White Americans are presented as a one-dimensional abstraction, the “Dreamers.” Of them, Coates writes, “They have forgotten the scale of theft that enriched them in slavery; the terror that allowed them, for a century, to pilfer the vote; the segregationist policy that gave them their suburbs… I am convinced that the Dreamers…would rather live white than live free. In the Dream they are Buck Rogers, Prince Aragorn, an entire race of Skywalkers.”
Coates invents an opposition between the “long war against the black body,” which is supposedly the central fact of American history, and the existence of these privileged, self-deluded white “Dreamers.” The Dream, he writes, “rests on our bodies, the bedding made from our bodies.”
If Coates were to write more plainly, and assert, for example, that the wealth of American capitalism has been built solely off the labor, paid and unpaid, of African-Americans, the absurdity of many of his musings would be evident.
He deals in ahistorical and often inaccurate abstractions in part because he is the product and victim, in that sense, of the social process referred to above, the intellectual decline and increasing social indifference and insularity of a layer of the African-American petty-bourgeoisie. However, at a certain point, a figure such as Coates, who claims to be a keen observer of social life, has to accept a certain responsibility for what he writes about and what he does not write about.
Let’s consider the words and phrases that—astonishingly—do not appear once in Between the World and Me: “capitalism” (or “capitalist”), “working class,” “unemployment,” “oppression,” “repression,” “demonstration,” “trade unions,” “factory,” “economy,” “socialism,” “inequality,” “polarization,” “elite” [in the sense of ruling elite], “ruling,” “bourgeois,” “masses,” “left-wing,” “right-wing,” “imperialism,” “colonialism,” “globalization,” “transnational,” “multinational,” “oligarchy,” “plutocracy,” “aristocracy,” “cutback,” “welfare reform,” “affirmative action.”
Coates expresses no interest in getting to the roots of the social devastation in cities such as Baltimore. “Rust Belt,” “deindustrialization,” “downsizing” and “layoff” do not appear in his book. The gutting of production at the sprawling Sparrows Point steel mill, once the employer of 30,000 workers, which devastated Baltimore’s residents, both black and white, is not mentioned.
Between the World and Me includes one reference to “black middle-class.” There is no use of the word “wages” except in one allusion to Coates’s own condition when he was “living on the impoverished wages of a freelance writer”—and the latter is the only sentence that contains “impoverished.” Nor is there a single use of the word “strike” in the sense of a working-class action.
Again, remarkably, there is not one reference to Obama, to Bill or Hillary Clinton, to Iraq, Iran or Afghanistan (in relation to war), to the “war on terror,” to the Patriot Act, Abu Ghraib, Guantanamo or waterboarding. Unsurprisingly then, Coates avoids referring to the Cold War and McCarthyism, or the Soviet Union. Of course, there is no mention of Marx or Marxism, Lenin, Trotsky, Bolshevism, the Russian Revolution, the Great Depression—or, for that matter, fascism, Hitler, etc.
How is it possible to conceive of writing seriously about social life in the 20th or 21st century without discussing—even referring to in passing!—any of these concepts, social processes or political figures? Almost inevitably, bourgeois academics, liberals, anti-Marxists of every ideological stripe find it necessary to refer in one context or another to the existing economic system, capitalism. Not so Coates. He has made a conscious decision not to refer to economic realities because they contradict his racialist outlook.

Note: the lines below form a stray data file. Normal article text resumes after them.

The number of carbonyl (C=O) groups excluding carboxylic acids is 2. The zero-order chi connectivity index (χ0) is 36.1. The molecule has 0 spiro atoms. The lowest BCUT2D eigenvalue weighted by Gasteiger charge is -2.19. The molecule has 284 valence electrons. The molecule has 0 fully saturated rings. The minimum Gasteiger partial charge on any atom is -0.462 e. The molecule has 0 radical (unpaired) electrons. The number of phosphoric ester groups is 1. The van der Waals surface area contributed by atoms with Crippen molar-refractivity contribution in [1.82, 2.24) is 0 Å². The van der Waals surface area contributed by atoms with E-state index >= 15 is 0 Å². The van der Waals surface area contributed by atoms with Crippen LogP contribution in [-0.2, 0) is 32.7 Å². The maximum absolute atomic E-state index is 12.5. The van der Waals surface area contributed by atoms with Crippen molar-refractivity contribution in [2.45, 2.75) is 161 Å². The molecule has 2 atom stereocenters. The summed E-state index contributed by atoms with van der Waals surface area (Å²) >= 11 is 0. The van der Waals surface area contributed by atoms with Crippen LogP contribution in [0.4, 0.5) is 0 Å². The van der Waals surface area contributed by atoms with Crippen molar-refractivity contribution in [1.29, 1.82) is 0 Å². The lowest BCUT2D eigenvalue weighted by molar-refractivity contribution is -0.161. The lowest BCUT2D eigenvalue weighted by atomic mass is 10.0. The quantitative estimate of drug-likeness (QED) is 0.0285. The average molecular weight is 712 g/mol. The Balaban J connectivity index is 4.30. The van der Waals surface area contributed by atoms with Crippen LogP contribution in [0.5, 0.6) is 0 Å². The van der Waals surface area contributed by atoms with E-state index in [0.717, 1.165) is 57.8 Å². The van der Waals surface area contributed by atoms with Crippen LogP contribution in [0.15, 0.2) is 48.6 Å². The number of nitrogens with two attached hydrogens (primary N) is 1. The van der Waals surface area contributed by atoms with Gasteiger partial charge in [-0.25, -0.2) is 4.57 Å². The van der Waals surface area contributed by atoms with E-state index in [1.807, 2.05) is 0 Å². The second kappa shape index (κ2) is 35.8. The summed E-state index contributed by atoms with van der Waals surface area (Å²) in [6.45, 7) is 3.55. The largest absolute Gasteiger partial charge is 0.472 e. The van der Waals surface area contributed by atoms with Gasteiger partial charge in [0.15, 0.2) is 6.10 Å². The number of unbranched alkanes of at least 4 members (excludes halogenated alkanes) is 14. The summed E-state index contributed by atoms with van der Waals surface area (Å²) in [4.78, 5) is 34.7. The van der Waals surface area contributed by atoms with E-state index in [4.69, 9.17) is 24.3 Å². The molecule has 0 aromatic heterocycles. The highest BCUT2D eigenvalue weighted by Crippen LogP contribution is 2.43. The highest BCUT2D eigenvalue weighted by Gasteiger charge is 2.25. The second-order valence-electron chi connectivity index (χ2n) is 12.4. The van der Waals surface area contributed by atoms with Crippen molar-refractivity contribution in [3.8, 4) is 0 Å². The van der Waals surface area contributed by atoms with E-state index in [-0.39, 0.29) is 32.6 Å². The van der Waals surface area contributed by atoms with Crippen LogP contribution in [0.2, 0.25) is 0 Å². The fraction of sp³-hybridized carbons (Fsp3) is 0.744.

Above all, the existence of classes and class struggle confutes his views. Thus, not only the history of bloody class conflict in the US, but the present state of extreme social polarization is a taboo subject in Between the World and Me. Coates places himself, despite his affluence, among the oppressed in America since he is black and subject to having his body broken and beaten. “It is truly horrible,” he writes, “to understand yourself as the essential below of your country.” Of course, by any objective standard, Coates belongs to the upper-middle class, probably among the wealthiest five percent of the population.
On the other hand, we learn that “white” existence revolves around “pot roasts, blueberry pies, fireworks, ice cream sundaes, immaculate bathrooms, and small toy trucks that were loosed in wooded backyards with streams and glens.”
You can write such absurd things only if you are ignorant of life or you have a political axe to grind, or both. Tens of millions of white and black workers in the US are living in poverty or hanging on by their fingernails, while a handful of people at the top enjoy unimaginable riches. The suicide rates for white workers are climbing steadily in the face of relentless economic attacks. Pensions, wages and benefits are under attack. Conditions of life are deteriorating for virtually every layer of the working population. America is seething with discontent.
Without providing any context, Coates inserts remarks by South Carolina Senator John C. Calhoun (1782-1850), who declared in the US Senate in June 1848, “With us [i.e., in the South] the two great divisions of society are not the rich and poor, but white and black; and all the former, the poor as well as the rich, belong to the upper class, and are respected and treated as equals.”
Coates cites Calhoun’s assertion in his book, and follows it with this comment: “And there it is—the right to break the black body as the meaning of their sacred equality. And that right has always given them meaning, has always meant that there was someone down in the valley because a mountain is not a mountain if there is nothing below.” This is nonsense.